The site is 20 miles away from the proposed site of another planned gigafactory being developed by another company, battery startup Britishvolt
The EV36Zero electric vehicle hub will be located in Sunderland, with a 9GW battery gigafactory centred around the Japanese group’s existing car plant there. It will be powered by a new renewable energy ‘microgrid’ developed by Sunderland City Council and a battery storage facility using used car batteries.
It will invest £423mln into the new hub and Chinese-owned partner Envision AESC, which owns and operates an existing battery production in Sunderland for the Nissan LEAF, will invest £450mln.
The formal planning process is now beginning with Sunderland City Council for an initial 9GWh plant, Nissan said, with potential future investment of £1.8bn by Envision AESC by 2030 and potential on site for up to 35GWh.
The new plant will increase the cost-competitiveness of EV batteries produced in the UK, including through a new Gen5 battery cell with 30% more energy density which improves range and efficiency, Nissan said.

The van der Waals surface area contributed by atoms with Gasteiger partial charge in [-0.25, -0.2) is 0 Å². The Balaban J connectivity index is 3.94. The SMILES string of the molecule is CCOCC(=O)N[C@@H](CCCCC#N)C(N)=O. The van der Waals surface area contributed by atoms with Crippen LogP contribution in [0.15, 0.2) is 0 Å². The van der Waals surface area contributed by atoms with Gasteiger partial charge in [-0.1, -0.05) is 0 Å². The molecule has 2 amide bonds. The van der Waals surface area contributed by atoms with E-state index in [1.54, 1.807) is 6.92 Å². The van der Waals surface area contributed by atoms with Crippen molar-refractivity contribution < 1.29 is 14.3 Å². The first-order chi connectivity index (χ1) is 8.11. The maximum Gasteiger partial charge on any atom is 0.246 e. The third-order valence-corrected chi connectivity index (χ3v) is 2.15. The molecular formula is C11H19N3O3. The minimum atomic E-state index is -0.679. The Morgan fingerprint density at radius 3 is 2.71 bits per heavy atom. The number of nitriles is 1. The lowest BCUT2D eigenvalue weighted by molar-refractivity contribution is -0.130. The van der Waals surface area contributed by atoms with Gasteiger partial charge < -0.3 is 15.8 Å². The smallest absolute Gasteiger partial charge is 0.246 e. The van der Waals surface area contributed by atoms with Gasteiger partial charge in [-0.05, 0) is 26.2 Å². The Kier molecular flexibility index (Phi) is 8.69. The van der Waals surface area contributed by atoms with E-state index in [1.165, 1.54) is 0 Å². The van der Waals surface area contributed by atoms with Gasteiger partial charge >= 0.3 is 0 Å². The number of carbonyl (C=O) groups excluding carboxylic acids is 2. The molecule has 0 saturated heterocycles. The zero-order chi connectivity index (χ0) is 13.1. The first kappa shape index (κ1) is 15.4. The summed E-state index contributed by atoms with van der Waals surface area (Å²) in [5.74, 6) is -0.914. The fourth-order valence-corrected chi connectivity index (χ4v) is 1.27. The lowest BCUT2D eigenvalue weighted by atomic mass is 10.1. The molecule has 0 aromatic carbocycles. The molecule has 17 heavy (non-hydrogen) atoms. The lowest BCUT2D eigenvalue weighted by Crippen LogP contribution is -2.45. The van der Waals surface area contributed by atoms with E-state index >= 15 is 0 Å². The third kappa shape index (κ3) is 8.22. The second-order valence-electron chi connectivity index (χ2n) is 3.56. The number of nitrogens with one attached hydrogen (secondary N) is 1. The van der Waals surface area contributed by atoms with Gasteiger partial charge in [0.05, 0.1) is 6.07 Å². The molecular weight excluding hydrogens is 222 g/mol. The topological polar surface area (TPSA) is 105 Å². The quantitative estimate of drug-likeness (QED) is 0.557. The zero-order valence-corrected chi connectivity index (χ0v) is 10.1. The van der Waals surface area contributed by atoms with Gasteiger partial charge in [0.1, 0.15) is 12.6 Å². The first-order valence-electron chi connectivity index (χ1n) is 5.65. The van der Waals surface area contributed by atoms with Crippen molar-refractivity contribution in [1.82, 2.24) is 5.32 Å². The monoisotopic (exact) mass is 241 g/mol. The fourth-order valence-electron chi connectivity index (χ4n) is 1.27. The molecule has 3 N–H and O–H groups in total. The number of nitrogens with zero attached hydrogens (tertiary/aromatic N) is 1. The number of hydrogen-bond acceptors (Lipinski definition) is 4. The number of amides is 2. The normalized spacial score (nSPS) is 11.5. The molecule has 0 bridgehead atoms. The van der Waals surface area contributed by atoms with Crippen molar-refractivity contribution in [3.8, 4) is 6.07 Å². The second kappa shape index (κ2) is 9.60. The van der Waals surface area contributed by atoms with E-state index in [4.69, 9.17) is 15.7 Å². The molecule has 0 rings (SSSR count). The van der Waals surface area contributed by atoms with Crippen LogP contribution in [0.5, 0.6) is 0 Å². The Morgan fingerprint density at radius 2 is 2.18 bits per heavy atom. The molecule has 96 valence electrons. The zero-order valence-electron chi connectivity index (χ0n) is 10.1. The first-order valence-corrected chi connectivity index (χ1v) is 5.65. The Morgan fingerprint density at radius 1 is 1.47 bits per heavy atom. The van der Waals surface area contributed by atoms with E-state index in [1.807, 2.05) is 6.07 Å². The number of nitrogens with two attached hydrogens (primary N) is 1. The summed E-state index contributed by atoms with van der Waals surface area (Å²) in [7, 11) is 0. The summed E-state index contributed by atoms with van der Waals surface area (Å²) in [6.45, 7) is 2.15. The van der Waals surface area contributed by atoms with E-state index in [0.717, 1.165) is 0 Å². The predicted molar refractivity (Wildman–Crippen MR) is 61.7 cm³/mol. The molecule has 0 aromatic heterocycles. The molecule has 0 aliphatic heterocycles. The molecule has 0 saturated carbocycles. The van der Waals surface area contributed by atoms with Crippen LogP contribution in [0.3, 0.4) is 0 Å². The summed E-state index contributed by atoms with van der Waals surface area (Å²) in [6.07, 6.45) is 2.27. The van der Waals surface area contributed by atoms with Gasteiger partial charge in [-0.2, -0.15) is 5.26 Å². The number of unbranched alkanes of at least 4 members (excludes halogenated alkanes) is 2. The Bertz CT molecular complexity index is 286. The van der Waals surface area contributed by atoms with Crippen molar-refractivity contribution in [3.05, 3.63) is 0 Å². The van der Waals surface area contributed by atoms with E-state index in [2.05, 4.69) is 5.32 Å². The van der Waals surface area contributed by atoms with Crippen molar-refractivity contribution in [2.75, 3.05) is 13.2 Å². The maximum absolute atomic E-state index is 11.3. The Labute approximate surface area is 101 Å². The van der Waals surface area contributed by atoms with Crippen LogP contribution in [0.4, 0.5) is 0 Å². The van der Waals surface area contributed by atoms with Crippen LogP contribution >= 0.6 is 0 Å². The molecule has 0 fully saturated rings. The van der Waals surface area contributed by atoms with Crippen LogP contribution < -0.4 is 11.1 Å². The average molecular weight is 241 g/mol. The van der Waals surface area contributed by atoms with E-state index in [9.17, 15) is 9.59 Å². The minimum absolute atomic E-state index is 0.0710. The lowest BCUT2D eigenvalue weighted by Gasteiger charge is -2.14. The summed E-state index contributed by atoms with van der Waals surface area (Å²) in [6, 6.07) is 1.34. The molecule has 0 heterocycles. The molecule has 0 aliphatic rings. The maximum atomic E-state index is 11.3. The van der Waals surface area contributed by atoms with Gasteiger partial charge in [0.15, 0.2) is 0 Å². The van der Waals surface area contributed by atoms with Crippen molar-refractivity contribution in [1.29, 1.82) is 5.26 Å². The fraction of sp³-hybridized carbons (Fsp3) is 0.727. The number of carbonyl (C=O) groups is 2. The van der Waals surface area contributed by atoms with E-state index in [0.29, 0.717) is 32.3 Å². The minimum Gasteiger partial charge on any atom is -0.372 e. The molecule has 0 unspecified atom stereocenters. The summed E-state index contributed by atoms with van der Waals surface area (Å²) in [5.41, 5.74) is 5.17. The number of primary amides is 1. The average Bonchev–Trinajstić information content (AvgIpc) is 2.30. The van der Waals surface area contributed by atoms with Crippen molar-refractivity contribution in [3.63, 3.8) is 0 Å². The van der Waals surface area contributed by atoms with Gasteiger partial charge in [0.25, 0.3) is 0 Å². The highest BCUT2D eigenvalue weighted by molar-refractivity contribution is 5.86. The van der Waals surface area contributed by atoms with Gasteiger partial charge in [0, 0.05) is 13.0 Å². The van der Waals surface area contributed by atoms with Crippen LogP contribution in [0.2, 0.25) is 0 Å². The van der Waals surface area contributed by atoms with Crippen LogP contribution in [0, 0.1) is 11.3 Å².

“This commitment will power Nissan’s new vehicles, supporting the continued localisation of vehicle parts and components with advanced technology. This will make batteries cheaper and EVs more accessible to a growing number of customers in the future,” it said.
As part of the £1bn announcement, Nissan said it is building on its worldwide success with its LEAF model with a “next-generation” crossover EV produced in the UK and exported to Europe, with a forecasted production capacity of up to 100,000 units to be installed. No date was given for the new car’s launch.
Production of the new car in Sunderland will create 909 new jobs at the plant, and more than 4,500 in the UK supply chain, while safeguarding a further 75 R&D jobs, the Japanese company said.
The new gigafactory will create 750 jobs and safeguard the jobs of 300 current employees.
Business secretary Kwasi Kwarteng said: “The cars made in this plant, using batteries made just down the road at the UK’s first at scale gigafactory, will have a huge role to play as we transition away from petrol and diesel cars and kick-start a domestic electric vehicle manufacturing base.”
It will be 20 miles away from the proposed site of another planned gigafactory being developed by another company, battery startup Britishvolt.
Britishvolt in December unveiled plans to build the £2.6bn plant on the site of the old Blyth Power Station in the Wansbeck district of Northumberland, with an intention to break ground this summer and begin production of lithium-ion batteries within three years.
It said last month that it “remains on-track” to start production of batteries for automotive applications by the end of 2023, supported by R&D from Durham, Newcastle and Northumbria universities.
Read More: Nissan confirms plans for £1bn electric vehicle battery gigafactory in Sunderland